Women Artists: The Linda Nochlin Reader (2015)

30 October 2017, dusan

“Linda Nochlin (1931-2017) was one of the most accessible, provocative, and innovative art historians of our time. In 1971 she published her essay “Why Have There Been No Great Women Artists?”—a dramatic feminist call-to-arms that called traditional art historical practices into question and led to a major revision of the discipline.

Women Artists brings together twenty-nine essential essays from throughout Nochlin’s career, making this the definitive anthology of her writing about women in art. Included are her major thematic texts “Women Artists After the French Revolution” and “Starting from Scratch: The Beginnings of Feminist Art History,” as well as the landmark essay and its rejoinder “‘Why Have There Been No Great Women Artists?’ Thirty Years After.” These appear alongside monographic entries focusing on a selection of major women artists including Mary Cassatt, Louise Bourgeois, Cecily Brown, Kiki Smith, Miwa Yanagi, and Sophie Calle.

Women Artists also presents two new essays written specifically for this book and an interview with Nochlin investigating the position of women artists today.”

Edited by Maura Reilly
Publisher Thames & Hudson, London and New York, 2015
ISBN 9780500239292, 0500239290
472 pages

Reviews: Chris Kraus (NY Times, 2015), Publishers Weekly (2015).

Publisher
WorldCat

HTML

Tarsila do Amaral (2009) [EN, ES]

15 December 2016, dusan

“Tarsila do Amaral (1886-1973) is one of the major figures of the Latin American vanguard and the symbol of Brazilian Modernism. Exotic, sophisticated and cosmopolitan, she spent two intensive periods in Paris, where she completed what she called the ‘military service’ of Cubism and fed on European avant-garde currents, like a civilized anthropophagite. Upon returning to her country, the digestion of that banquet and her rediscovery of the colors and shapes of her childhood spent in the Brazilian interior would, around 1920, give rise to the most dazzling epoch of her painting.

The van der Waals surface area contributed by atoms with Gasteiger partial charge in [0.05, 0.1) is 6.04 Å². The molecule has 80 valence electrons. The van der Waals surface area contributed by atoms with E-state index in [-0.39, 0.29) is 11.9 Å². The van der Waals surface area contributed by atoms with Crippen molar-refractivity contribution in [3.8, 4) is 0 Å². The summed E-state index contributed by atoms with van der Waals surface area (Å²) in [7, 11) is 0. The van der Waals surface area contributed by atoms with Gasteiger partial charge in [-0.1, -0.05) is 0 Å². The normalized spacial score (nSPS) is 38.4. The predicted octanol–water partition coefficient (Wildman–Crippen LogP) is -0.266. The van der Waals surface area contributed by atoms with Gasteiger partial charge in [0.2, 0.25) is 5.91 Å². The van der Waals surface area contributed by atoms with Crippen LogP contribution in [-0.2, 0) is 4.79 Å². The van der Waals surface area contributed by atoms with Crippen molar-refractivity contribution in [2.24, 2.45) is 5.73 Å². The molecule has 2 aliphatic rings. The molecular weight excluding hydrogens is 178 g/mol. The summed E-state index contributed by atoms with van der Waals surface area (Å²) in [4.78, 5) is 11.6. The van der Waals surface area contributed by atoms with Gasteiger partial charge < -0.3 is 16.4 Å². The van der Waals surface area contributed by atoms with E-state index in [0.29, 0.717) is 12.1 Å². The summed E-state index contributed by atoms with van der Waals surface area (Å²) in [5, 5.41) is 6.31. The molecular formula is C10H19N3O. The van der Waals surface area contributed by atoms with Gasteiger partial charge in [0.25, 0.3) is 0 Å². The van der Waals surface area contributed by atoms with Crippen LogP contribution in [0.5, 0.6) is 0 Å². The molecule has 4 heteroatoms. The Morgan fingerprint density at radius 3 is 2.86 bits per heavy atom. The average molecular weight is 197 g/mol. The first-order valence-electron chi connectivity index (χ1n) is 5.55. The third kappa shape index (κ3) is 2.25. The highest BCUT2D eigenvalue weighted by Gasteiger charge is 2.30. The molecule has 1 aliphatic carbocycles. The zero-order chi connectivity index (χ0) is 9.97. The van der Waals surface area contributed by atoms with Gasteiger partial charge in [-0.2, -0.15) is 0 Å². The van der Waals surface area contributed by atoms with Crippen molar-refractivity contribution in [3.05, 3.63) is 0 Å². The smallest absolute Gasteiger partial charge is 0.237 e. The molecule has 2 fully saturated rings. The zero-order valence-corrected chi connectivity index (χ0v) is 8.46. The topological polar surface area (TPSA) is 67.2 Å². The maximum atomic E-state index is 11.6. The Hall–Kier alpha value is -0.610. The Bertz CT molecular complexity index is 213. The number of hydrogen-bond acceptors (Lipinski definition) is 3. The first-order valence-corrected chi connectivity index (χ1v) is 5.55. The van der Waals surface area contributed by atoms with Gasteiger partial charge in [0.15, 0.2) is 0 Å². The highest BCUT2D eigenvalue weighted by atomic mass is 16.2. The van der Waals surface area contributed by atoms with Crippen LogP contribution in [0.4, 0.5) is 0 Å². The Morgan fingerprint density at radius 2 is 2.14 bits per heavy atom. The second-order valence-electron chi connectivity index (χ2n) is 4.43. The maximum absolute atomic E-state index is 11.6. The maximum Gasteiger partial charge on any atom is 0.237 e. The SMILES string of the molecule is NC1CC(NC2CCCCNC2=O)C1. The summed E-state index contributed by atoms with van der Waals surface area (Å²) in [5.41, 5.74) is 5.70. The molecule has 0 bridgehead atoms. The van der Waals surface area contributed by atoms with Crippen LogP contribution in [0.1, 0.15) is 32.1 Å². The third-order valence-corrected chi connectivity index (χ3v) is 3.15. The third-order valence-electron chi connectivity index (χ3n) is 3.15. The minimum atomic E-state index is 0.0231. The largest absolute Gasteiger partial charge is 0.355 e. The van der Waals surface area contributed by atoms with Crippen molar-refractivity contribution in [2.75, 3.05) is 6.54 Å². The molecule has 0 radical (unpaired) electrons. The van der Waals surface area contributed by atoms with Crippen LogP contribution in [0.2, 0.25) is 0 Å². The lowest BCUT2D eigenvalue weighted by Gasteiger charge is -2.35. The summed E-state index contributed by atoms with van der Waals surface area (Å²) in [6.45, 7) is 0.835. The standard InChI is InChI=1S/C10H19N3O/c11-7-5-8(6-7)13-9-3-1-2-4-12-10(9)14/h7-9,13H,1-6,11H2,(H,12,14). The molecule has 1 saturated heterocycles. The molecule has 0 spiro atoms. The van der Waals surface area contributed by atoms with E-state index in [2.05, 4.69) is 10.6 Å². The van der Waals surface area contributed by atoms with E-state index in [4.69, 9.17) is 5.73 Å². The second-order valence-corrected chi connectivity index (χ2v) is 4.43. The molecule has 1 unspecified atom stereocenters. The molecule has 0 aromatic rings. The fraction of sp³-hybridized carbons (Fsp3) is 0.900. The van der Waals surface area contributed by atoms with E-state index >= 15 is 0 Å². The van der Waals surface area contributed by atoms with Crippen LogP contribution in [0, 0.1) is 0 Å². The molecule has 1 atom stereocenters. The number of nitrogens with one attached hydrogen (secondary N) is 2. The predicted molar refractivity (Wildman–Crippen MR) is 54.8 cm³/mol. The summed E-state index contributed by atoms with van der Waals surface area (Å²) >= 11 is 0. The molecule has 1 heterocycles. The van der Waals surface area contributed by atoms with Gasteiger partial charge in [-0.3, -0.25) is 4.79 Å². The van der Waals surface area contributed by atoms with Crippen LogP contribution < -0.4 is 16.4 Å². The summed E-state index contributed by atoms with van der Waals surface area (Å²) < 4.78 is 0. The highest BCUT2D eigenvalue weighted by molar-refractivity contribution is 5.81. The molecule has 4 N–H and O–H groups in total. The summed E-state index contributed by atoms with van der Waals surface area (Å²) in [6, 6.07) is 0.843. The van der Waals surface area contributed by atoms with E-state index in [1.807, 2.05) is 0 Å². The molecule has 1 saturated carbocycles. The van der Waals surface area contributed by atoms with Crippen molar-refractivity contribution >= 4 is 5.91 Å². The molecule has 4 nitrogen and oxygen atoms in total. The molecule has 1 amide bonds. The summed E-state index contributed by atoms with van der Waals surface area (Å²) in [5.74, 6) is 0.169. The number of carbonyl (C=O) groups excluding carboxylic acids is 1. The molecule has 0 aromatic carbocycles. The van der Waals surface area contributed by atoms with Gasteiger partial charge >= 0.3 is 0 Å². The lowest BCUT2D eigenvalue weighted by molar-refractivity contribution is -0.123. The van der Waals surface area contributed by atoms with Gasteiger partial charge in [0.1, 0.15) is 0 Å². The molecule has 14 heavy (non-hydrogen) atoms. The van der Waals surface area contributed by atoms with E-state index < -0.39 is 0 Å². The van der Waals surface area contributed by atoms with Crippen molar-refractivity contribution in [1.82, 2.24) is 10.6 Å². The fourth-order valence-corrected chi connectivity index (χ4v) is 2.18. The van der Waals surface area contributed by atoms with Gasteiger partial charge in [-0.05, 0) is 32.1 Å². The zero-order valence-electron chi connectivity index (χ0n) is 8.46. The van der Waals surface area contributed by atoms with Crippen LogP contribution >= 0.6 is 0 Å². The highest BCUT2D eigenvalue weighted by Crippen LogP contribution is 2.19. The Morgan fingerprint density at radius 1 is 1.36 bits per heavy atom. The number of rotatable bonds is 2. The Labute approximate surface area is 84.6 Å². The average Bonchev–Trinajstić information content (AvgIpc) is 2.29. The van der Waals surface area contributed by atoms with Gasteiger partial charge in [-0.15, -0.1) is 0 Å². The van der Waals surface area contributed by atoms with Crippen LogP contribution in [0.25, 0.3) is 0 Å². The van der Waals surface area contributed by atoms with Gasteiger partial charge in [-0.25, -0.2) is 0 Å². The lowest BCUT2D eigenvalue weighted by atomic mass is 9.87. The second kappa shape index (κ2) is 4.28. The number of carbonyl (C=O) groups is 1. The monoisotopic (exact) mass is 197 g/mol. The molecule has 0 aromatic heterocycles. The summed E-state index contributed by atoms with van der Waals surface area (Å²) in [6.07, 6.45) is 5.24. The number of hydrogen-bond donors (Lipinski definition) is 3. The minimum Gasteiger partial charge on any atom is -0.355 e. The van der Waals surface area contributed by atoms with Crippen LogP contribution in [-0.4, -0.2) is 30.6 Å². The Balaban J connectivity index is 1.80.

This catalogue approaches the artist from the remote past of her country, supplemented by the works and writings of her contemporaries as well as essays by experts on her painting.”

Publisher Fundación Juan March, Madrid, and Editorial de Arte y Ciencia, Madrid, 2009
ISBN 9788470755613 (EN)
295 pages

Exhibition
Publisher
WorldCat

English: PDF, PDF (14 MB), View online
Spanish: PDF, PDF (24 MB), View online

Alfred H. Barr, Jr.: Cubism and Abstract Art: Painting, Sculpture, Constructions, Photography, Architecture, Industrial Art, Theatre, Films, Posters, Typography (1936)

16 September 2016, dusan

The catalogue of the first MoMA’s retrospective of modernism, held 2 March-19 April 1936, laid the theoretical foundation of the museum. Its jacket contains a notorious chart of modernist art history, the Diagram of Stylistic Evolution from 1890 until 1935.

“The catalogue remains an important historical document (as does that for Fantastic Art, Dada, Surrealism). It set abstraction within a formalist framework that—ignoring the intellectual byways of French symbolism, German idealism, and Russian Marxism of the previous thirty years—was shaped by the scientific climate that had started a century before. … The exhibition together with the widespread dissemination of its influential catalogue, established Cubism as the central issue of early modernism, abstraction as the goal.” (Sybil Gordon Kantor, 2003)

The exhibition later traveled to another 7 cities: San Francisco, Cincinnati, Minneapolis, Cleveland, Baltimore, Providence, and Grand Rapids.

Publisher Museum of Modern Art, New York, 1936
249 pages
via MoMA

Commentary: Meyer Schapiro (Marxist Quarterly, 1937), Susan Noyes Platt (Art Journal, 1988), Astrit Schmidt Burkhardt (Word & Image, 2000).

Publisher (incl. master checklist and press releases)
WorldCat

PDF (47 MB)